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Self-Calibrating Chemical & Bio Sensor

Technology #007-000x-nagel

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David J. Nagel
Research Professor, Department of Electrical and Computer Engineering
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Patrick Mills
Ph.D. Candidate, Department of Electrical and Computer Engineering
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R. Andrew McGill
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Rekha Pai
Uv Rsh Scient Ft, Physics
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Jerry Comanescu
Licensing Associate (202) 994-8975
Patent Protection
US Patent 8,051,697
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NCS_007-000x-Nagel_v2.pdf [PDF]

With the rise of non-state actors posing a threat to various nations coupled with the massive amount of information available, the world has seen an increased risk of chemical warfare being used against civilians. Once reserved for the top chemists, the synthesis of chemical agents such as Sarin, VX, mustard gas, and arsine has become more available to the determined government or terrorists. Compared to the use of radioactive material (which is costly to manufacture and weaponize), recent attacks using chemical warfare agents have indicated a need for an accurate method for detection of chemical and biological agents.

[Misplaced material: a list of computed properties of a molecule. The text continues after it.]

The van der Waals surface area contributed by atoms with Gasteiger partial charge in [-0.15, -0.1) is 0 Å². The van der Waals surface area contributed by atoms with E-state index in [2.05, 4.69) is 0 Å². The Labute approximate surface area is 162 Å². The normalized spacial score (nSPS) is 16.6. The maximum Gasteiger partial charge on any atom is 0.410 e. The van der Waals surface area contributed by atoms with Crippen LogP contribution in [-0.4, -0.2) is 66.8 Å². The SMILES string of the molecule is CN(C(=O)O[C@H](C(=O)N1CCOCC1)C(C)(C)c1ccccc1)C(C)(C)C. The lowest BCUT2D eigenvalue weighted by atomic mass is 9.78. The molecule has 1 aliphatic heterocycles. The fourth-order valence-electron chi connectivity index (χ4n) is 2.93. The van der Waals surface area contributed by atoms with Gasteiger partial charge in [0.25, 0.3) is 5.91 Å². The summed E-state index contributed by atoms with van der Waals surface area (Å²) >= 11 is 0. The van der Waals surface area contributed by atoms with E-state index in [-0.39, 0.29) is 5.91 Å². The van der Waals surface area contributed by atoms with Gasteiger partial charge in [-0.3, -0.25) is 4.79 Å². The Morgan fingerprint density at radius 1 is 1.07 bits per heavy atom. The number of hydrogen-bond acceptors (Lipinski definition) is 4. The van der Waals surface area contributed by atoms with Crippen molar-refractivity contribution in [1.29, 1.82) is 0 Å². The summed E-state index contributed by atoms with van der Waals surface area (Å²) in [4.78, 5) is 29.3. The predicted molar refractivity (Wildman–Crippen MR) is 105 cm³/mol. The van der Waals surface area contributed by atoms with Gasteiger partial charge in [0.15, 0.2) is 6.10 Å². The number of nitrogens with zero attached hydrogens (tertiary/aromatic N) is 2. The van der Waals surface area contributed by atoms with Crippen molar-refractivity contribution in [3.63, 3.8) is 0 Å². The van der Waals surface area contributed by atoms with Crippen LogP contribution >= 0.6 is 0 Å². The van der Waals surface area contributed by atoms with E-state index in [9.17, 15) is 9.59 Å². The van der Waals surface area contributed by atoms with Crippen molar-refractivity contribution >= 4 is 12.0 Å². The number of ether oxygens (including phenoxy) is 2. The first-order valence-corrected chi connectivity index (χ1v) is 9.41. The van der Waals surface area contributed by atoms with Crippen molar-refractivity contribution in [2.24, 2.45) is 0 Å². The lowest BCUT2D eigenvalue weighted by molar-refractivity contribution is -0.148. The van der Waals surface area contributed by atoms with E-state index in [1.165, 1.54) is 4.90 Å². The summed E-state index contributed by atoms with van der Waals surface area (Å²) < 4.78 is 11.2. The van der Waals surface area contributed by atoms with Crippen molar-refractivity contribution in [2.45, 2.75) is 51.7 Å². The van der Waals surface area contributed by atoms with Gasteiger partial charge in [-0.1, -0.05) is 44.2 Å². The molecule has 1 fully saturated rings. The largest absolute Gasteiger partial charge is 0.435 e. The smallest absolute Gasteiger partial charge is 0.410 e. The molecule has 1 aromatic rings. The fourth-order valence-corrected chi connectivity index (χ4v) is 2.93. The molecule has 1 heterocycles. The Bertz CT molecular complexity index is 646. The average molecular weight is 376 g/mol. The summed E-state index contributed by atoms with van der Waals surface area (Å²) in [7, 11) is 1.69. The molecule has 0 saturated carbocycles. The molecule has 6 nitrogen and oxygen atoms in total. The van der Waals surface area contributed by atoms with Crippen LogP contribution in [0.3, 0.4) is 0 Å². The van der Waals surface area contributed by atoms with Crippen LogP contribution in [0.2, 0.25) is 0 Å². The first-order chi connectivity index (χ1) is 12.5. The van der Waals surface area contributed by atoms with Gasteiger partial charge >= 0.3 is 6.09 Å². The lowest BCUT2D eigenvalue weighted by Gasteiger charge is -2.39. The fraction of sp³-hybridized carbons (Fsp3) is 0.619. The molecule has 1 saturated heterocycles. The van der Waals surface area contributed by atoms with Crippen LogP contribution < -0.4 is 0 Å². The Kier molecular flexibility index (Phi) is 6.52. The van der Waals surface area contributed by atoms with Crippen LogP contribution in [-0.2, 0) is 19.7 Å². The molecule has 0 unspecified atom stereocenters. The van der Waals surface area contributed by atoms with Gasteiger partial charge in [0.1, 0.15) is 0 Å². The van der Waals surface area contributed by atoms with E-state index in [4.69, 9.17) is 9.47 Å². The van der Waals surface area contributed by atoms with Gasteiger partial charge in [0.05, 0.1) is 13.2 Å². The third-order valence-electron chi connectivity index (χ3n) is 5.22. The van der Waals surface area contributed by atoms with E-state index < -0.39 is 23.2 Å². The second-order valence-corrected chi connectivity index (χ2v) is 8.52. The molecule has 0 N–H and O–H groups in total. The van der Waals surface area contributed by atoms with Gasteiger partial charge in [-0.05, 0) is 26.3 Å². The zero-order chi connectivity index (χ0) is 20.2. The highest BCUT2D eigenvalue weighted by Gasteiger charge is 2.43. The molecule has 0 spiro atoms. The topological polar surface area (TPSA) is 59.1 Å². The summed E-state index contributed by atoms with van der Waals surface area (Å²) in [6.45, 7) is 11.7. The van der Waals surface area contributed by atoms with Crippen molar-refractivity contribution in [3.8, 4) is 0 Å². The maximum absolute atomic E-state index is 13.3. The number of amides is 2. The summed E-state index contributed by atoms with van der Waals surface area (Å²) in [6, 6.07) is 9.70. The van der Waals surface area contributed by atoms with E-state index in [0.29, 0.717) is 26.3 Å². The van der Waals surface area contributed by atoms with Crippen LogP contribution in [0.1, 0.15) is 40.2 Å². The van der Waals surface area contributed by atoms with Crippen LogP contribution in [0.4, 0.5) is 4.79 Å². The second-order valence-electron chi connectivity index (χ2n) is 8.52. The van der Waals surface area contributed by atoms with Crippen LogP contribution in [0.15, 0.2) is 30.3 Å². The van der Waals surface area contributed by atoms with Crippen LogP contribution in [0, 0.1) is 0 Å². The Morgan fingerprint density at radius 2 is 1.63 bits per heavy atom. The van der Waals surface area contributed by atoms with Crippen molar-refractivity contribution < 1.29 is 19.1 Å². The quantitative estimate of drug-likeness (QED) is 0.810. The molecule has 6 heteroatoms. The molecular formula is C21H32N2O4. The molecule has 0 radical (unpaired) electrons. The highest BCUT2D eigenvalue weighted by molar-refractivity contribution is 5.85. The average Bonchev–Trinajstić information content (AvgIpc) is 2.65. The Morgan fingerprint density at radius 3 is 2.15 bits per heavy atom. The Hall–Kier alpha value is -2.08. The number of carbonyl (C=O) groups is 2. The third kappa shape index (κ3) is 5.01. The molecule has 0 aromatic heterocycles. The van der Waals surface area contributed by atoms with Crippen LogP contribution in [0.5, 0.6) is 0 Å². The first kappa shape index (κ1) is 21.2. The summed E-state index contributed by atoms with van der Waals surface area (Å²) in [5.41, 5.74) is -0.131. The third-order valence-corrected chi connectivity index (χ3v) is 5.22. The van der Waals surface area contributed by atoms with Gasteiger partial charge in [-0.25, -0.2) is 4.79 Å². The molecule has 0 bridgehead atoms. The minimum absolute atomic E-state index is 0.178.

Various companies produce chemical sensors and biosensors detectors but these detectors have a limited shelf life before they need to be recalibrated. Given that the lethal dosages of most agents are in the parts per million range, accurate calibration of these sensors is vital. 

Inventors at The George Washington University have created a self-contained calibration unit which can be integrated into chemical weapon detectors. Using Micro Electrical Mechanical Systems (MEMS) structures, researchers trap and contain minute quantities of innocuous analogs of several chemical agents which can be quantitatively released to recalibrate sensors in the field. These safe analogs mimic the agent of interest and provide an accurate detector response without the risk of accidental exposure.


• Chemical weapon detector calibration 

• Industrial chemical vapor detector calibration  


• Does not require external calibration unit

• Highly portable and long shelf-life

Figure: An example of a MEMS structure which can be heated to release a quantitative amount of agent analogs.